William Richard Parsons
12th November 1895—3rd April 1917
Private William Richard Parsons, 22227 of B Company, 1st Battalion Dorsetshire Regiment, was killed in action on 3rd April 1917.
We start the family with William’s parents: Benjamin Richard and Emily (née King). We know little of Emily. She was born in 1866 at Woodlands St. Mary—a scattering of a few homes in the countryside near Lambourn, Berkshire, mid-way between Swindon and Newbury. The family is absent from the 1871 Census and by that of 1881 she had moved away from the parental home and is recorded as a domestic servant in Tottenham, London. 1891 sees her still in service but as a cook to a surgeon at 24 Saville Row, Westminster. She married Benjamin two years later, in Portsmouth. He was a merchant seaman, born in Itchenor, a small village on Selsey Bill, near Bognor Regis, Sussex, and was the son of a master mariner.
Portsmouth Harbour, Circa 1890, with HMS Victory and Duke of Wellington. Copyright unknown
Benjamin and Emily had five children: four boys and a girl, all born in Portsmouth. In order, they are: William Richard (1895), Charles Gordon (1898), Ethel Miriam (1901), Henry Cecil (1903), and Ernest Alfred (1906). William’s extended family was large, with eight bloodline aunts and uncles on his father’s side.1
By the time of the 1911 Census, the family are living in the Newtown area of Gosport. This is separated from Portsea Island (the main island of Portsmouth, where they had lived previously) by the mouth of Portsmouth harbour. Benjamin, as head of the household, is listed as ‘Mariner on Yacht’. All the children are simply recorded as ‘School’. William is 15 and if he were to become a Pupil-teacher, he would presumably have done so at the end of the 1910-1911 academic year, before turning 16.
A different war but an unchanged view: a photograph of WWII evacuees taken from Newtown Boys School. Copyright unknown.
We don’t know for certain which school the children attended but for William and his brothers the only school within easy walking distance was Newtown Boys School, Joseph Street, with a capacity of 290 children and average attendance of 240.2 Frank Edward Gregory was the headmaster from 1900 to 1934. It can’t have been an entirely pleasant school for the staff as it was in ‘a condemned, unsuitable building, with the monotonous clang of the anvil and the pungent smell of burning hoof from the smithy on the opposite side of the street.’ 3 However, the latter observation is made from an adult’s perspective; often such distractions, sounds and smells are exciting diversions for a child and the stuff of potent and happy memories.
It is likely that William would have attended a secondary school: the old route into the teaching profession through working as a pupil-teacher was being closed off. We do not know which school he attended. In order to gain entry into a teacher training college—a prerequisite to becoming a Certificated Teacher—he would have sat the Preliminary Examination for the Elementary School Teachers’ Certificate examinations. These comprised two parts: compulsory subjects in Part 1 needed to be passed before continuing onto Part 2. In the second part, there were compulsory subjects English, History and Geography, together with three electives from the following broad subject areas: Elementary Science, Elementary Mathematics, and Foreign Languages. At the age of eighteen, William, having passed his exams and secured his place, prepared to start student life at Winchester Training College.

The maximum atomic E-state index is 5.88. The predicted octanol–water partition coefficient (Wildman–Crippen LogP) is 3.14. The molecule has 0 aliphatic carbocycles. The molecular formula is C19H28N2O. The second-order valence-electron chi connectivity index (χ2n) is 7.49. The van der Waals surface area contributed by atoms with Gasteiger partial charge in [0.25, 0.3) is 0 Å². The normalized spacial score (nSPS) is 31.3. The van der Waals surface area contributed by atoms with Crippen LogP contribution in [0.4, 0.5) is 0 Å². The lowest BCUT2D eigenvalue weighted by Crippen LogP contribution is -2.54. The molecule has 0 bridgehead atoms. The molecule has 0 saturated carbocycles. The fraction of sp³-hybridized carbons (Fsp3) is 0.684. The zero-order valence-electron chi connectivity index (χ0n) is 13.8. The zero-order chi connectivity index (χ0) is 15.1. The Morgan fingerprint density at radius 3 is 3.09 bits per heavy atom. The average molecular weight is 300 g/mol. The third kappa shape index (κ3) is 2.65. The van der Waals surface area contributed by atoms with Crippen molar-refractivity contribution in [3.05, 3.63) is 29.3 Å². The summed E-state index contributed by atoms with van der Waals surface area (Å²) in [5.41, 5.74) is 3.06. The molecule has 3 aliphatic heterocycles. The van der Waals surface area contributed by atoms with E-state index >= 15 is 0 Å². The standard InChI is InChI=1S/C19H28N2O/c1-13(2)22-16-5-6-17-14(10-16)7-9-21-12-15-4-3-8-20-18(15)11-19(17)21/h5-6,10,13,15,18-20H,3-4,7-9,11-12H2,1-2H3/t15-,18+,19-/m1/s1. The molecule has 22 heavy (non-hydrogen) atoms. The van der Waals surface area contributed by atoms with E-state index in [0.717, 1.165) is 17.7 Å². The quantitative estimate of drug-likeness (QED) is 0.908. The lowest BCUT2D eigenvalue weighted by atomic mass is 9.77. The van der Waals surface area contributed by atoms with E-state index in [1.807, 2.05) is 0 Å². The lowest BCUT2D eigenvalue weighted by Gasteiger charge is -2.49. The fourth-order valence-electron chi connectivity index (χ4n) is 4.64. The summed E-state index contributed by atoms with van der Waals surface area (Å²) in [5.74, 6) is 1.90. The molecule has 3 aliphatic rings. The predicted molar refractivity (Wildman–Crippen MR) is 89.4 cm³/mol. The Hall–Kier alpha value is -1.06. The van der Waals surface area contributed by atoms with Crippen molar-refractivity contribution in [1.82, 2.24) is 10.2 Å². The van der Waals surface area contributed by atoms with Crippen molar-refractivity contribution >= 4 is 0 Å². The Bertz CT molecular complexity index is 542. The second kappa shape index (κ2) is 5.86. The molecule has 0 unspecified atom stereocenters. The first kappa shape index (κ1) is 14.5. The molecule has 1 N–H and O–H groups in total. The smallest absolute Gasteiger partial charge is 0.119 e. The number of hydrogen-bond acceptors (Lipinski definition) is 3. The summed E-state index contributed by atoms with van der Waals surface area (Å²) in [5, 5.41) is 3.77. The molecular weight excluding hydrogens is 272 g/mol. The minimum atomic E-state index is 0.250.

Winchester Training College
Britain declared war on Germany at 7pm on the fourth of August, 1914. William’s expectations of study at Winchester were thrown in the air and the start of his first term’s study at Winchester, less than one month off, was in doubt.
Those students already studying at the College and who were part of the College Territorials (a group that would have probably represented the majority) had already been mobilised for war and would not return. Others would have enlisted in the Army while at home. Martial Rose’s history of the college recounts the disruption to training during the Great War and the future of the remaining students:
‘During the first year of the war six second-year students and four certificate (one-year) students were sent to Bede College, Durham. In 1915 the Principal was able to visit Durham where there were then 22 Winchester students. Also in 1914 24 first-year students were sent to the Exeter Diocesan Training College,4 and three members of staff… went with them… No teaching… took place in the college throughout the war.’ 5
The College Student Register for September 1914 is headed, ‘The College being closed these men spent their First Year in the Exeter Training College and their Second Year in the York Training College.’ There follows the list of the new students, including William. All of these were still Winchester Training College students and under the College’s care. By the start of the 1915 academic year, Exeter and Bede Colleges had closed and remaining students were transferred to York (York St. John’s College) and William would have begun his second year there under the same arrangements, still as a Winchester Student. The Winchester buildings during this time were used by the army.6
Because of this disturbance of College life, the student publication, The Wintonian, ceased to be published and therefore we have no window on William’s life at Exeter. There was a special War Supplement published in 1916 which mainly carried details of students in military service. It lists William amongst the 1916 leavers7 as simply ‘Pte., 3rd Hants Battalion, Portsmouth’. Brief as this is, it is welcome piece of information.
We are hampered in tracking his Army service by the absence of his Soldier’s Records. It is quite usual for a soldier’s main bundle of papers to be missing: most were destroyed in the Second World War when an enemy incendiary device landed on the storage warehouse during the Blitz. However, ledgers and indexes existed elsewhere, which often helps reconstruction. His entry in a Soldiers’ Effects ledger tells us that on his death his mother, as next of kin, was due a War Gratuity payment of £5 0s. This amount is related to his length of service and is commensurate with an enlistment date sometime in the month following 4th December 1915. His Hampshire Regimental Number (21869) further narrows this to December 4th to 13th as the numbers were issued in series and soldiers with close numbers and known enlistment dates give us the approximate range of dates.